Monday, 30 April 2012

Politicians And The Media Are Heading Toward Mutual Assured Destruction?

Those of you, like me, who are children of the 1980s are likely to have watched War Games, a cult teen film starring Matthew Broderick.

In this film Broderick's character hacks into the US Department of Defence supercomputer programmed to predict possible outcomes of nuclear war. This hacking unwittingly sets off a series of events which almost results in World War III.

In the final dramatic scene Broderick sits in the heart of the Pentagon, surrounded by hard-nosed Generals, and teaches the computer tic-tac-toe - here in the UK known as noughts and crosses. He does this as tic-tac-toe is a game in which no one can win, leading to endless rounds of pointless play to find a winner. The supercomputer eventually learns that the game is a fruitless exercise; that nuclear war can never have a winner as it is based on the premise of mutually assured destruction.
Mutually assured destruction, as the term suggests, is a military doctrine where use of high impact weapons by two sides will lead to annihilation of both sides. Essentially a nuclear apocalypse.

So what does all this have to do with the UK in 2012? I'd argue very much indeed. Politicians and the media are in an endless battle for supremacy with parallels to the rounds of tic-tac-toe played out in the final scene of War Games. There will be no winner but neither side has yet realised this; both the media and politics will continue to be badly damaged further unless one side realises the course they are both on and stops the game.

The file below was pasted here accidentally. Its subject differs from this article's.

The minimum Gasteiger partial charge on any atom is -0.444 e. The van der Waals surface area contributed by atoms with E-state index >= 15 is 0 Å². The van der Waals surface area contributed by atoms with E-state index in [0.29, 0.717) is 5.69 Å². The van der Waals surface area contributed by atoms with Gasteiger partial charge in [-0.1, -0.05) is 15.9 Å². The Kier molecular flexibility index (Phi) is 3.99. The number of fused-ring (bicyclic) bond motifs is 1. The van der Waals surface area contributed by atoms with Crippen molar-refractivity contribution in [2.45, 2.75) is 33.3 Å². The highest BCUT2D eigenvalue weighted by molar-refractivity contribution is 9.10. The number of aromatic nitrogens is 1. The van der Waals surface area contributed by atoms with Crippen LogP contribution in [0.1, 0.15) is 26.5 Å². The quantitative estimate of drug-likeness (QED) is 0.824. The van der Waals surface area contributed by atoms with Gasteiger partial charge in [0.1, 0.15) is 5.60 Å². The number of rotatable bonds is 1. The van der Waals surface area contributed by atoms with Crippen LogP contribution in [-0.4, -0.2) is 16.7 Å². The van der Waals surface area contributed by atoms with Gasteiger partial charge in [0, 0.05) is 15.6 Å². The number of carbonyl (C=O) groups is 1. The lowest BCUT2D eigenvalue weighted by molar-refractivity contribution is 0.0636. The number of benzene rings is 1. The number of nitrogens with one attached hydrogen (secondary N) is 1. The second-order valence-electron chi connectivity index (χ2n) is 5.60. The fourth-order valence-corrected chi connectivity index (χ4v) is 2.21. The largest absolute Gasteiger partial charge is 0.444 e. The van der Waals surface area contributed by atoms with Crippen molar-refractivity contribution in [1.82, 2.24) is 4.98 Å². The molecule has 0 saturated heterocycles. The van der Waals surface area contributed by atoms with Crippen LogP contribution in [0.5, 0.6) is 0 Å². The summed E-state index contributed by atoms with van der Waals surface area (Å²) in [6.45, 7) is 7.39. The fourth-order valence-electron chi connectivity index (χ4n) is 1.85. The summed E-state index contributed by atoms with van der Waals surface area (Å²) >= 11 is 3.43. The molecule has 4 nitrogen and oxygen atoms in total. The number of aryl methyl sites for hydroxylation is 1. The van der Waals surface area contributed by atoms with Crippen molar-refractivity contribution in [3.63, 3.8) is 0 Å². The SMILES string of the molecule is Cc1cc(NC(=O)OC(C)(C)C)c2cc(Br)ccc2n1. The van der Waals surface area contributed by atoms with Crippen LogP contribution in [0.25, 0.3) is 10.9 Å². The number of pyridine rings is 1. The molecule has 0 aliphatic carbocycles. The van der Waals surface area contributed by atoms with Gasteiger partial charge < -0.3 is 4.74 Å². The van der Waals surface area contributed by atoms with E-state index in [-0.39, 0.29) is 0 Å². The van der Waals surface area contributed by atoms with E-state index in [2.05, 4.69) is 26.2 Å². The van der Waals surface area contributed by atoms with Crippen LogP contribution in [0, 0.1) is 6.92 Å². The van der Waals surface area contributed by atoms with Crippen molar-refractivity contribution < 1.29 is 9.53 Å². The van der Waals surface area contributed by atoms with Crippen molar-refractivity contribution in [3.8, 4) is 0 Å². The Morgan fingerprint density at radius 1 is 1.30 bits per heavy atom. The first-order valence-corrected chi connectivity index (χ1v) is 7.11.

Every new revelation or claim about each others activities damages their reputations to the benefit of no one. Each new 'scandal' leads to a reaction of dogged stubbornness and often a clear desire to 'get even' once again. And so the cycle continues. The list is long and depressing: MPs expenses; phone hacking; the broader Leveson inquiry; lobbying; the role of News International in public life; cash for access. All a further ratcheting up of tension between the two groups.

This has only been in the last few years. The result: both journalism and politics has been undermined. Both professions - once attracting the very best and brightest this country had to offer - are in decline which will do long term damage to this country. Some in journalism or politics recognise this but that doesn’t stop them believing that the next act in the game might lead to ultimate victory when, in fact, it is just another step to further destruction.

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